Way back at the beginning of Saab's struggle for life after General Motors, exotic car firm Spyker was granted a €400-million loan ($527M U.S.) from the European Investment Bank. The loan was approved after it was guaranteed by Sweden's Debt Office, and Saab's recent bankruptcy filing forced the Debt Office to back up the guarantee with a €217-million payment ($286M) to the EIB – the portion of the loan that Saab actually drew upon.

It's not exactly bad news for the government, since the government's stake in Saab Automobile Parts and Saab Automobile Tools – used to guarantee its own guarantee of the EIB loan – is understood to be worth more than €217 million.

In the next couple of weeks, bids are expected from both China's Zhejiang Youngman Lotus and Turkey's Brightwell Holdings private equity group for the purchase of Saab in its entirety. No one can predict the outcome, but it this last-ditch situation might have the best chance: the European auto supplier organization CLEPA is assisting Youngman, the numbers being hinted at would indicate sane and motivated buyers, GM's intellectual property concerns appear to have been addressed, and it's certain that the sellers would love to see a bit of sun after a long spell of gloom for the hard luck brand.


I'm reporting this comment as:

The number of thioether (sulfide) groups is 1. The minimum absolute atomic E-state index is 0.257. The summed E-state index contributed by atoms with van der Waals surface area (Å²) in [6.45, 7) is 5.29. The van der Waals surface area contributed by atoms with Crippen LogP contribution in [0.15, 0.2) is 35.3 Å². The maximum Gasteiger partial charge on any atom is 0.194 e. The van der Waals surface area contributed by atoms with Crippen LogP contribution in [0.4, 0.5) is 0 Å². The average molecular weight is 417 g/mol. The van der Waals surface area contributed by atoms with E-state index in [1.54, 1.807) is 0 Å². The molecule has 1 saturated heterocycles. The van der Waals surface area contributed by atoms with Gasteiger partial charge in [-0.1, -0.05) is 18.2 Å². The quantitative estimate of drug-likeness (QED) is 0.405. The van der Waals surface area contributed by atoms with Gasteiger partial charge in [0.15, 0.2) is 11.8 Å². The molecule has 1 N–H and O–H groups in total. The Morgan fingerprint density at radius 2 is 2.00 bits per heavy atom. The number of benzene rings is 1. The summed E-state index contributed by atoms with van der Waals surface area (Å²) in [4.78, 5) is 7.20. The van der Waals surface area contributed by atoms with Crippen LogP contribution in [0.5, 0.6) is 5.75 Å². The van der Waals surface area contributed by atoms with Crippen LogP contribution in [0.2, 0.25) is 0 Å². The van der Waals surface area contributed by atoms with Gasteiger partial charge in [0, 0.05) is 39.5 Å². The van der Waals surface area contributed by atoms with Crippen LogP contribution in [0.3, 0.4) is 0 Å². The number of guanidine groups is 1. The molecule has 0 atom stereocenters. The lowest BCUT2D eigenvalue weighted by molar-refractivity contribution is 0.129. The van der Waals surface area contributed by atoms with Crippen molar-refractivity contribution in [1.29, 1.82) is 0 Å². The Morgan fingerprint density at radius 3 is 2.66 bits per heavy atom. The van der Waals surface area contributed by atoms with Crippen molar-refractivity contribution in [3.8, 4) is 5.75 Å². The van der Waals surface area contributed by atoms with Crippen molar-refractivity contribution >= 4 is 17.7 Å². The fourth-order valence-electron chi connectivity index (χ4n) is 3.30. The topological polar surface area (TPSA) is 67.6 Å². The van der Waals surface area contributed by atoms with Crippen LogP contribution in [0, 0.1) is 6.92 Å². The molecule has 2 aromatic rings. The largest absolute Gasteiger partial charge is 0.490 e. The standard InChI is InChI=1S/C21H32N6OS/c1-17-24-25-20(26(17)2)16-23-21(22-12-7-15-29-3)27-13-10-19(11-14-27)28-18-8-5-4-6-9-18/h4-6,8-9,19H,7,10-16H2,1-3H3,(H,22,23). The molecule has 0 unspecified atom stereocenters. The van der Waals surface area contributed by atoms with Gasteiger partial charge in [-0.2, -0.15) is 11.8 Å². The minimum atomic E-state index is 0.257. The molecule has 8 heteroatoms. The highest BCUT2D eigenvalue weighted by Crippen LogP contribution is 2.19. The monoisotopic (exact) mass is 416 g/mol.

Reported comments and users are reviewed by Autoblog staff 24 hours a day, seven days a week to determine whether they violate Community Guideline. Accounts are penalized for Community Guidelines violations and serious or repeated violations can lead to account termination.


    • 1 Second Ago
  • 8 Comments
      Saabsdivided
      • 2 Years Ago
      For similar discussions visit www.saabsdivided.com thanks.
      guyverfanboy
      • 2 Years Ago
      I hope Turkey's Brightwell Holdings acquires SAAB. That would a) rescue this beleaguered automaker and b) sate GM's concern over Chinese acquisition of their IP.
        • 2 Years Ago
        @guyverfanboy
        [blocked]
      kevsflanagan
      • 2 Years Ago
      I'm still curious as to what Youngman has up its sleeve since GM has been pretty adamant about not allowing their IP to fall into their hands in a purchase of Saab. The reason I bring that up is if Youngman does purchase Saab they'd have to use the new platform and even that would take a year if not longer to get certified and tested in both the EU and US markets and months after that before it coud be sold. Beyond that the main problem staring them in the face is brand recovery in the eyes of the consumer. Right now to the majority of consumers Saab is dead and gone and the vultures (if you will) are picking at the scraps of cars left. If Saab does come back it will be a extreme uphill battle for them to become a legit mass produced car manufacturer again. They'd have to attempt a quasi small time come back like Fiat is doing with the 500 and well we've seen how well (unwell) that has been going.
      Toneron
      • 2 Years Ago
      Man give it up already!
        • 2 Years Ago
        @Toneron
        [blocked]
      FoxJ30
      • 2 Years Ago
      If Saab had 183-million Euro remaining in their loan, why didn't they use it to pay their suppliers and workers? On the surface that sounds much more logical...
        Saabsdivided
        • 2 Years Ago
        @FoxJ30
        Muller had restrictions on the use of the funds, most of it had to be used in support of environmental friendly products, he had yet to produce. Otherwise it would have all been used, and then some.